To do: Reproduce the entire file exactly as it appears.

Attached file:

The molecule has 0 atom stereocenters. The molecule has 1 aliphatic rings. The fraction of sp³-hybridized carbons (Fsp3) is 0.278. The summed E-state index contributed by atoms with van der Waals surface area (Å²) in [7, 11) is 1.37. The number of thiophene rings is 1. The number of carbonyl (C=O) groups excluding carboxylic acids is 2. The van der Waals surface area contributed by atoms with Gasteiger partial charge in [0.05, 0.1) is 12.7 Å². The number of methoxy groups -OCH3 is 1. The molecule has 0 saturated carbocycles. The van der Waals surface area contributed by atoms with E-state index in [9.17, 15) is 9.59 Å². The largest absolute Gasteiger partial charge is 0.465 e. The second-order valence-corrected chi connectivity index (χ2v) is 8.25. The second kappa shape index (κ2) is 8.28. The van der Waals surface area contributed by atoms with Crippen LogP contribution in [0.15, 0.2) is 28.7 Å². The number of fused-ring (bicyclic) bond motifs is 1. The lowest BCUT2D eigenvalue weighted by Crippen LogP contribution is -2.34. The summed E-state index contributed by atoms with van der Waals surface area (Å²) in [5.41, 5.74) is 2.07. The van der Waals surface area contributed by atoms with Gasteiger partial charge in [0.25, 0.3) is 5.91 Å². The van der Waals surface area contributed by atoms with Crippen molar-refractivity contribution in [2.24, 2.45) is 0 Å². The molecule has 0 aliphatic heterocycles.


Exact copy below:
The molecule has 0 atom stereocenters. The molecule has 1 aliphatic rings. The fraction of sp³-hybridized carbons (Fsp3) is 0.278. The summed E-state index contributed by atoms with van der Waals surface area (Å²) in [7, 11) is 1.37. The number of thiophene rings is 1. The number of carbonyl (C=O) groups excluding carboxylic acids is 2. The van der Waals surface area contributed by atoms with Gasteiger partial charge in [0.05, 0.1) is 12.7 Å². The number of methoxy groups -OCH3 is 1. The molecule has 0 saturated carbocycles. The van der Waals surface area contributed by atoms with E-state index in [9.17, 15) is 9.59 Å². The largest absolute Gasteiger partial charge is 0.465 e. The second-order valence-corrected chi connectivity index (χ2v) is 8.25. The second kappa shape index (κ2) is 8.28. The van der Waals surface area contributed by atoms with Crippen LogP contribution in [0.15, 0.2) is 28.7 Å². The number of fused-ring (bicyclic) bond motifs is 1. The lowest BCUT2D eigenvalue weighted by Crippen LogP contribution is -2.34. The summed E-state index contributed by atoms with van der Waals surface area (Å²) in [5.41, 5.74) is 2.07. The van der Waals surface area contributed by atoms with Gasteiger partial charge in [0.25, 0.3) is 5.91 Å². The van der Waals surface area contributed by atoms with Crippen molar-refractivity contribution in [2.24, 2.45) is 0 Å². The molecule has 0 aliphatic heterocycles.